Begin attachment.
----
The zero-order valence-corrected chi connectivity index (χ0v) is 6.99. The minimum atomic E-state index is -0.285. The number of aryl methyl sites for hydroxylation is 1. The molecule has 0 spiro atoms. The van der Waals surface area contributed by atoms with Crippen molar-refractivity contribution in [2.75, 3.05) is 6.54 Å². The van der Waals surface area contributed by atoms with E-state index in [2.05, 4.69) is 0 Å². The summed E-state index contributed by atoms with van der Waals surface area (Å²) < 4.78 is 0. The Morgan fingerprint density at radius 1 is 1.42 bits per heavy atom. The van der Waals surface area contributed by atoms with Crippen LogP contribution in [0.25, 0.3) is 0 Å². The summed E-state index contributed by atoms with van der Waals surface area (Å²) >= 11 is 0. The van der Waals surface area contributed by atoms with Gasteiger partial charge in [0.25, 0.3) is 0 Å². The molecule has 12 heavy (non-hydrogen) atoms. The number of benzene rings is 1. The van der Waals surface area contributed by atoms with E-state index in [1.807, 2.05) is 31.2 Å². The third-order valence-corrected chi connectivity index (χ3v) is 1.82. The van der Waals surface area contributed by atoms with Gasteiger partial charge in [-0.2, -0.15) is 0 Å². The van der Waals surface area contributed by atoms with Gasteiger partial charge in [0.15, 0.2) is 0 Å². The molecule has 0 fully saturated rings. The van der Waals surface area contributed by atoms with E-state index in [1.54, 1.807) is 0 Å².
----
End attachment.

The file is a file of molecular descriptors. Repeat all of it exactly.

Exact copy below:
The zero-order valence-corrected chi connectivity index (χ0v) is 6.99. The minimum atomic E-state index is -0.285. The number of aryl methyl sites for hydroxylation is 1. The molecule has 0 spiro atoms. The van der Waals surface area contributed by atoms with Crippen molar-refractivity contribution in [2.75, 3.05) is 6.54 Å². The van der Waals surface area contributed by atoms with E-state index in [2.05, 4.69) is 0 Å². The summed E-state index contributed by atoms with van der Waals surface area (Å²) < 4.78 is 0. The Morgan fingerprint density at radius 1 is 1.42 bits per heavy atom. The van der Waals surface area contributed by atoms with Crippen LogP contribution in [0.25, 0.3) is 0 Å². The summed E-state index contributed by atoms with van der Waals surface area (Å²) >= 11 is 0. The van der Waals surface area contributed by atoms with Gasteiger partial charge in [0.25, 0.3) is 0 Å². The molecule has 12 heavy (non-hydrogen) atoms. The number of benzene rings is 1. The van der Waals surface area contributed by atoms with E-state index in [1.807, 2.05) is 31.2 Å². The third-order valence-corrected chi connectivity index (χ3v) is 1.82. The van der Waals surface area contributed by atoms with Gasteiger partial charge in [-0.2, -0.15) is 0 Å². The van der Waals surface area contributed by atoms with Gasteiger partial charge in [0.15, 0.2) is 0 Å². The molecule has 0 fully saturated rings. The van der Waals surface area contributed by atoms with E-state index in [1.54, 1.807) is 0 Å².